- Comprehensive income
Comprehensive income is the change in equity or net assets during a period. This may be a result of transactions, events, and other circumstances of external sources. All equity changes during a period are included except those resulting from owner investments and distributions.
- Distributions to owners
Decreases in net assets due to the transfer of assets, rendering of services or liabilities incurred. Ownership interests decrease when owners receive distributions.
Equity is the profit left after all the liabilities are deducted. In a business, the equity is equal to the ownership interest.
The outflow or the use of assets in a company during a period from delivery of goods or rendering of services. The expenses are commonly the fees rendered to fire up your business’ central operations.
Gains are the increase in equity or net assets of a company during a period from peripheral or ancillary transactions. Gains are usually isolated and non-operational. They are obtained from all other dealings excluding those from revenues and investments by the owner.
How To Write an Effective Financial Plan for Home Services Business
Financial planning or what others call forecasting provides the view of your enterprise today going into the future. Planning is a necessary component of any business, including home services businesses. Drafting a financial plan helps business owners allocate resources, set financial goals, and make financial projections.
One good thing to remember is that you don’t create the financials in a business plan the way you compute the particulars in accounting reports. The purpose of financials in your business plan is two-pronged:
- First, the information is needed by your investors and other entities with financial stakes in your business.
- Second, you use the financial plan as a blueprint to predict your home service business’s future performance in a bid to plan capacity.
Here are the steps in creating a financial plan for your residential home service business:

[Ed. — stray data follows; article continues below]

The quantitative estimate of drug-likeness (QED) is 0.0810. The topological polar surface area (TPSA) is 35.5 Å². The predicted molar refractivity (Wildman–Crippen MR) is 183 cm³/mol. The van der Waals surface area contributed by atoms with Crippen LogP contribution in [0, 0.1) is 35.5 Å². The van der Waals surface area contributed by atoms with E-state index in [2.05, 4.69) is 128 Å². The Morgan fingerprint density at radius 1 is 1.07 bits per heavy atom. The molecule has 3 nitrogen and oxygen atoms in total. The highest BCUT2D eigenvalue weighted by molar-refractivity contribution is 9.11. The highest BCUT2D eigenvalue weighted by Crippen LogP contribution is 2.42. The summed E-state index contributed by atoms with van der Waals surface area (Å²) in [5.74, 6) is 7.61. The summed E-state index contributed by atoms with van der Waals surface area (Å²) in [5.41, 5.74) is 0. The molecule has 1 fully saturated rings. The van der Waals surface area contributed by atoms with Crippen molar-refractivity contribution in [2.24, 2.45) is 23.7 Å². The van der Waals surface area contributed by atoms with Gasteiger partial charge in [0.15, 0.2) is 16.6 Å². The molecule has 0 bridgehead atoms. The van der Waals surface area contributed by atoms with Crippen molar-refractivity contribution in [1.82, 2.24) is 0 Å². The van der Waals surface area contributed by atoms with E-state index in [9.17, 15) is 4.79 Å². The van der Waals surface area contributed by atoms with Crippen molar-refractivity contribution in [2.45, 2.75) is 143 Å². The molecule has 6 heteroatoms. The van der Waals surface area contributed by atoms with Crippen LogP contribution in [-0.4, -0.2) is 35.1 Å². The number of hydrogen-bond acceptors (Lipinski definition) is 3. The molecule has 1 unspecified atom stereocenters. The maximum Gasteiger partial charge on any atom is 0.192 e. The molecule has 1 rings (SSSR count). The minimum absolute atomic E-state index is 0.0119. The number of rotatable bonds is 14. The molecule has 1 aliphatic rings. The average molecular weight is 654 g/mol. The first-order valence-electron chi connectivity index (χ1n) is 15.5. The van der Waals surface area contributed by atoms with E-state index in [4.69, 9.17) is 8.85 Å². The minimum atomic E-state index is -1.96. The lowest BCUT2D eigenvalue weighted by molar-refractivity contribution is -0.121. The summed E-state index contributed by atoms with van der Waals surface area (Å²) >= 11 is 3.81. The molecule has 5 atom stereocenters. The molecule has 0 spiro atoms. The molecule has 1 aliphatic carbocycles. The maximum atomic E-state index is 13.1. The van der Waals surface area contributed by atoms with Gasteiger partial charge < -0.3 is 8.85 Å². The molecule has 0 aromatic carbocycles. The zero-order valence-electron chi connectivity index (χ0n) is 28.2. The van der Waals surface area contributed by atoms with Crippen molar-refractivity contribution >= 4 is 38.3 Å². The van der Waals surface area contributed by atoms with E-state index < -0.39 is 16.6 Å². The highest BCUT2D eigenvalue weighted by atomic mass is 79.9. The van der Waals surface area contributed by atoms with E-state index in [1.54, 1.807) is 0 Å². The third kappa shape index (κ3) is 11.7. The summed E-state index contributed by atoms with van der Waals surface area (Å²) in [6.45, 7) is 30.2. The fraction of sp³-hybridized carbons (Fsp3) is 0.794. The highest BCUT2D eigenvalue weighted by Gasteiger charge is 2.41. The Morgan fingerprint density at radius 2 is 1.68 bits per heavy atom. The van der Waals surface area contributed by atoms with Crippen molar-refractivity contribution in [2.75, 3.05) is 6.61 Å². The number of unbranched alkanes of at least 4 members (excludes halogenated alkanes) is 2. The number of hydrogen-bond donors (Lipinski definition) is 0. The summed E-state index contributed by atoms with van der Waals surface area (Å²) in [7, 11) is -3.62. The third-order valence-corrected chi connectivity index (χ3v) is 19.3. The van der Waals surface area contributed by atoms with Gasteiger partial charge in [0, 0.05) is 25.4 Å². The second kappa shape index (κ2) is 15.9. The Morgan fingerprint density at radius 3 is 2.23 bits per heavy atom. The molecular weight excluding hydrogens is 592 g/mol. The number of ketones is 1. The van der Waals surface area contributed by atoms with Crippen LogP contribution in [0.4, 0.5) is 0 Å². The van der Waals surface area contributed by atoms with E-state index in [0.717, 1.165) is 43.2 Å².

STEP 1: Create a Spreadsheet Projecting your Sales
The first step is making a sales forecast using the spreadsheet. The spreadsheet is supposed to project the sales from your goods and services over the course of the next 3 years. In the first year, you should have sections for various lines of sales and designated columns for every month. In the second and third years, you can have these sections and columns on a quarterly basis.
Create three blocks in the spreadsheet. The first block must be dedicated for unit sales while the second one for pricing. The third block must multiply the unit by the cost to come up with the cost of goods sold. You’ll require the cost of goods sold from your business forecast to compute the gross margin. The gross margin is calculated by subtracting sales by the cost of goods sold.
STEP 2: Make a Spending Plan for Your Expenses
The sales forecast is only one piece of a big puzzle. You need to know how much the cost is to make the sales you’ve previously forecasted. In this section, consider the fixed costs and variable costs you’ll be spending.
Fixed costs cover expenses like rent, payroll, phone, office supplies, advertising, fleet expenses, and the internet. These are expenses that are typically the same every month. Using these numbers, you can estimate other expendatures like interest and taxes. Multiply your estimated profits by the predicted tax percentage rate to gauge your taxes. Then to estimate interest, multiply your debt balance by the interest rate.